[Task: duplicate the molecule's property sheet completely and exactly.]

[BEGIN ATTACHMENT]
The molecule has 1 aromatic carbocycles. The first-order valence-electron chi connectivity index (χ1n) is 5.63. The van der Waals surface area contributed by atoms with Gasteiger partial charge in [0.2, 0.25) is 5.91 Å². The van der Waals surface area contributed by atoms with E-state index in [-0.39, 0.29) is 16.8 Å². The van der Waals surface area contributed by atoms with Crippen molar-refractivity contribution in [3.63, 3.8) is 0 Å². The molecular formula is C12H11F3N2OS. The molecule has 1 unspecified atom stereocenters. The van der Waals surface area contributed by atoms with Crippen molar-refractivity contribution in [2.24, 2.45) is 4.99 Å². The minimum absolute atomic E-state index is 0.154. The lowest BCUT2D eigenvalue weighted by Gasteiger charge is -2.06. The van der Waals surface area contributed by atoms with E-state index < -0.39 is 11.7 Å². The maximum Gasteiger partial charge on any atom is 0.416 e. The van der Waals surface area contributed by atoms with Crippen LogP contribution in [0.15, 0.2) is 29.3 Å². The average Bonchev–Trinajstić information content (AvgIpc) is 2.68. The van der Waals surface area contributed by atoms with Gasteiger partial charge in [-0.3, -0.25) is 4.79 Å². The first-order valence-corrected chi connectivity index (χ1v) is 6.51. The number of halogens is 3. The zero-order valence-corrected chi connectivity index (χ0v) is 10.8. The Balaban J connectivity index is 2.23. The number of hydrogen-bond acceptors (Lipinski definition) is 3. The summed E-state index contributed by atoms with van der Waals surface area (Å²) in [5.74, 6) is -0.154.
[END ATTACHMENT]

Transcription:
The molecule has 1 aromatic carbocycles. The first-order valence-electron chi connectivity index (χ1n) is 5.63. The van der Waals surface area contributed by atoms with Gasteiger partial charge in [0.2, 0.25) is 5.91 Å². The van der Waals surface area contributed by atoms with E-state index in [-0.39, 0.29) is 16.8 Å². The van der Waals surface area contributed by atoms with Crippen molar-refractivity contribution in [3.63, 3.8) is 0 Å². The molecular formula is C12H11F3N2OS. The molecule has 1 unspecified atom stereocenters. The van der Waals surface area contributed by atoms with Crippen molar-refractivity contribution in [2.24, 2.45) is 4.99 Å². The minimum absolute atomic E-state index is 0.154. The lowest BCUT2D eigenvalue weighted by Gasteiger charge is -2.06. The van der Waals surface area contributed by atoms with E-state index < -0.39 is 11.7 Å². The maximum Gasteiger partial charge on any atom is 0.416 e. The van der Waals surface area contributed by atoms with Crippen LogP contribution in [0.15, 0.2) is 29.3 Å². The average Bonchev–Trinajstić information content (AvgIpc) is 2.68. The van der Waals surface area contributed by atoms with Gasteiger partial charge in [-0.3, -0.25) is 4.79 Å². The first-order valence-corrected chi connectivity index (χ1v) is 6.51. The number of halogens is 3. The zero-order valence-corrected chi connectivity index (χ0v) is 10.8. The Balaban J connectivity index is 2.23. The number of hydrogen-bond acceptors (Lipinski definition) is 3. The summed E-state index contributed by atoms with van der Waals surface area (Å²) in [5.74, 6) is -0.154.